The lenses for NIIS were manufactured by Optical Solutions Inc. (OSI). The high-precision diamond turning and alignment capabilities at OSI allowed us to design novel lens mounts that maintain the optical alignment of each lens from room temperature down to the cryogenic temperatures at which NIIS operates. The large difference in the thermal expansion coefficients of the crystalline optical materials used in NIIS (CaF2, BaF2, ZnSe, and the aluminum of the lens mounts) requires a design that minimizes the potential for damaging the lenses. We developed a design in which a diamond-turned taper on the outer diameter of each lens precisely locates the lens within the lens mount. A spring-loaded retaining ring holds the lens within its mount as both contract and allows only an axial displacement of the lens. The lens mounts are coated in tufram, a hard but low-friction coating that minimizes the friction between the lens and its mount while allowing the lens to be precisely located in its mount. Each lens mount also ‘floats’ within its lens stack, with radial support being supplied only by the friction between the mount and the lens spacer tubes supplied by axial compression of the stack using flanges and spring washers. Figure 2 shows the design of one of the lens mounts. A thermal model of the lens stacks was used to predict the position of each lens at cryogenic temperature. This design also ensures that the radial position tolerance of each lens (typically 10μm) is maintained as the internal components contract during cool-down. Further details regarding the design and performance of NIIS can be found on the instrument's web page.3, 4


Figure 3. An IR image (λ=1 .6 μm) of a young star cluster (NGC 1977) in the Orion star-forming complex within our galaxy. The image spans 13 arc minutes on the sky, or about half the apparent size of the moon. λ: Wavelength.

The electronics of NIIS consist of a stepper motor controller and a temperature controller for maintaining the temperature of the detector array. The detector array is read out using a programable array controller and preamps built by IR Laboratories and Astronomical Research Cameras Inc. The controller provides the clocking signals to the detector array, digitizes the 32 outputs from the array, and multiplexes these onto an optical fiber connected to the instrument computer. All of the instrument electronics are located outside the instrument with connections into the cryostat provided by hermetic connectors. The instrument is monitored and controlled via a custom interface we wrote in Labview.

Laboratory testing and the on-sky commissioning of NIIS indicate that the lens mount design has maintained the alignment of its optical components. Figure 3 shows an image of a young star cluster (NGC 1977) obtained with NIIS on the APO 3.5m telescope during commissioning in March 2012. The image spans approximately 13 arc minutes on the sky, or about half the apparent size of the full moon. This is one of the largest fields of view for an astronomical IR camera to date and makes NIIS an ideal instrument for near-IR surveys and follow-up of transient astronomical events such as supernovae and gamma ray bursts. In the future NIIS will get a spectroscopic upgrade, which will allow simultaneous, multi-object spectroscopy of as many as 100 astronomical sources. NIIS has one of the widest fields of view of any IR camera to date and will enable astronomical research on a wide range of projects.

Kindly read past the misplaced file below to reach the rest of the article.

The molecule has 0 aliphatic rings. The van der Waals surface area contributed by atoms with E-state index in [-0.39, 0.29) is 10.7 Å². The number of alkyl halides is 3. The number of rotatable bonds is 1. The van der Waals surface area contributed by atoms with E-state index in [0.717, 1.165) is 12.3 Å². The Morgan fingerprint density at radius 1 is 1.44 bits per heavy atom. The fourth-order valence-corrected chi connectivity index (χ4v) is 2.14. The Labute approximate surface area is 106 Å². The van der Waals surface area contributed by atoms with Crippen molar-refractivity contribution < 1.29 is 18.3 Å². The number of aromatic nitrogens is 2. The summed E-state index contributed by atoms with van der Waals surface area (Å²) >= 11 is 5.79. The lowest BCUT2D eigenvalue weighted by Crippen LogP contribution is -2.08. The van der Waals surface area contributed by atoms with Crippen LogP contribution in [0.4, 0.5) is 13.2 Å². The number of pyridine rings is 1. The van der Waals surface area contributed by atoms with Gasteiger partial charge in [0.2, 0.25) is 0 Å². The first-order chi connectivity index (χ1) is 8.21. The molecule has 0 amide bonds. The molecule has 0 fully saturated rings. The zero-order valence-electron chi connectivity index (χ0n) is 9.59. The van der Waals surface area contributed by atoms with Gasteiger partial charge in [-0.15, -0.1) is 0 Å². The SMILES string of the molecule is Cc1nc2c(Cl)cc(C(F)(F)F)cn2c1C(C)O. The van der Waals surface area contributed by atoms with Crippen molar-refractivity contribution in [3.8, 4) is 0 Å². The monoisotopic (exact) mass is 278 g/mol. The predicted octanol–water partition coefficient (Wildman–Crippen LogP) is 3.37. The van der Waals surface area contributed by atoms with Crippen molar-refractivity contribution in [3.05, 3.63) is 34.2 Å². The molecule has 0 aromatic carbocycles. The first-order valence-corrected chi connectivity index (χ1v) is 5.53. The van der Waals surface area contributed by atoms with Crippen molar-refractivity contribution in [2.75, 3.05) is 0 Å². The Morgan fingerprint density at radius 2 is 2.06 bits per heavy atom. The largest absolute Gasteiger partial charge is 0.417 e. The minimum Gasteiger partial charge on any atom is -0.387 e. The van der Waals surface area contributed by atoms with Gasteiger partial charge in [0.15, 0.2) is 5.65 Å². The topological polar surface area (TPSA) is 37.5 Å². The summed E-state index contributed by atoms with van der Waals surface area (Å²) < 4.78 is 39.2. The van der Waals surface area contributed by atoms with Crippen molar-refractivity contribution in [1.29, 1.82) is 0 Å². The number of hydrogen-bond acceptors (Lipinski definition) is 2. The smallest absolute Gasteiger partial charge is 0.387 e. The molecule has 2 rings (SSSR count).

NIIS was made possible through support from the National Science Foundation's Major Research Instrumentation program. Additional support was provided from the Office of Research at the University of Wyoming and NASA's Goddard Space Flight Center. The authors also wish to thank Suzanne Hawley, director of the Apache Point Observatory, as well as the support staff. We would also like to thank Charles Harmer of the National Optical Astronomy Observatories for the optical design of NIIS and Steve Hodder and Rob Erikson at the University of Wyoming for additional engineering and technical support.


Michael Pierce
University of Wyoming
Laramie, WY

Michael Pierce is an associate professor in the Department of Physics and Astronomy. His research interests include observational cosmology, the origin of the structural properties of galaxies, and astronomical instrumentation.

Andrew Monson
Observatories of the Carnegie Institute of Washington
Pasadena, CA
Brad Piccirillo
Optical Solutions Incorporated
Charlestown, NH

References:
1. R. Elston, S. Raines, K. Hanna, D. Hon, J. Julian, M. Horrobin, C. Harmer, H. Epps, Performance of the FLAMINGOS near-IR multi-object spectrometer and imager and plans for FLAMINGOS-2: a fully cryogenic near-IR MOS for Gemini South, Proc. SPIE 4841, p. 1611-1624, 2003. doi:10.1117/12.459937
2. http://www.apo.nmsu.edu/ Apache Point Observatory. Accessed 5 October 2012.
3. http://physics.uwyo.edu/~mpierce/IRCAM/index.html NIIS: Near Infrared Imaging Spectrograph. Accessed 5 October 2012.
4. M. Pierce, NIIS: A wide-field, near-IR imaging spectrograph, 2013. Paper accepted at the 221st Mtg. Am. Astron. Soc. in Long Beach, CA, 6–10 January 2013.